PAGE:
Cystoscopy is performed with a cystoscope -- a special tube with a small camera on the end (endoscope). There are two types of cystoscopes:
- Standard, rigid cystoscope
- Flexible cystoscope
The way the cystoscope is inserted varies, but the test is the same. Which cystoscope your health care provider uses depends on the purpose of the exam.
The procedure usually takes 5 - 20 minutes. The urethra is cleansed. A numbing medicine is applied to the skin lining the inside of the urethra, without using any needles. The scope is then inserted through the urethra into the bladder.
Water or salt water (saline) flows through the cystoscope to fill the bladder. As this occurs, you will be asked to describe the feeling. Your answer will reveal information about your condition.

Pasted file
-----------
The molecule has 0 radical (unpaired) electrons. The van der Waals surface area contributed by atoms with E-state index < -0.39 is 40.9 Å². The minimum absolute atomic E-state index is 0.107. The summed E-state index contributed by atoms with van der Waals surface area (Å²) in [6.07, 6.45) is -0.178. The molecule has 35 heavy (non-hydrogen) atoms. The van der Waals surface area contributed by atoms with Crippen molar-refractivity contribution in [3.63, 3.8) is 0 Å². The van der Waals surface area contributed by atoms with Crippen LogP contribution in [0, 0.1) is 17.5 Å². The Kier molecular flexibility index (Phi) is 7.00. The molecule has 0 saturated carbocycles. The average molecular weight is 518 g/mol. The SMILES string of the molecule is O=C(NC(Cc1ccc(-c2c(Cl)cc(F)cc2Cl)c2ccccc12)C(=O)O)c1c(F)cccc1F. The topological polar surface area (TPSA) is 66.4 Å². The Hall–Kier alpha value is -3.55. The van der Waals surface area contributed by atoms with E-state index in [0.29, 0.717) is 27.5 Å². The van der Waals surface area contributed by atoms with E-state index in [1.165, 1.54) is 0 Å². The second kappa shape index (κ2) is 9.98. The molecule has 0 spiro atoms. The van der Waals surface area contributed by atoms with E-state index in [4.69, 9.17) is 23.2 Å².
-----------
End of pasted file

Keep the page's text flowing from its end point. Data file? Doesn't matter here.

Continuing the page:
As fluid fills the bladder, it stretches the bladder wall. This lets your health care provider see the entire bladder wall. You will feel the need to urinate when the bladder is full. However, the bladder must stay full until the exam is finished.
If any tissue looks abnormal, a small sample can be taken (biopsy) through the cystoscope and sent to a lab to be tested.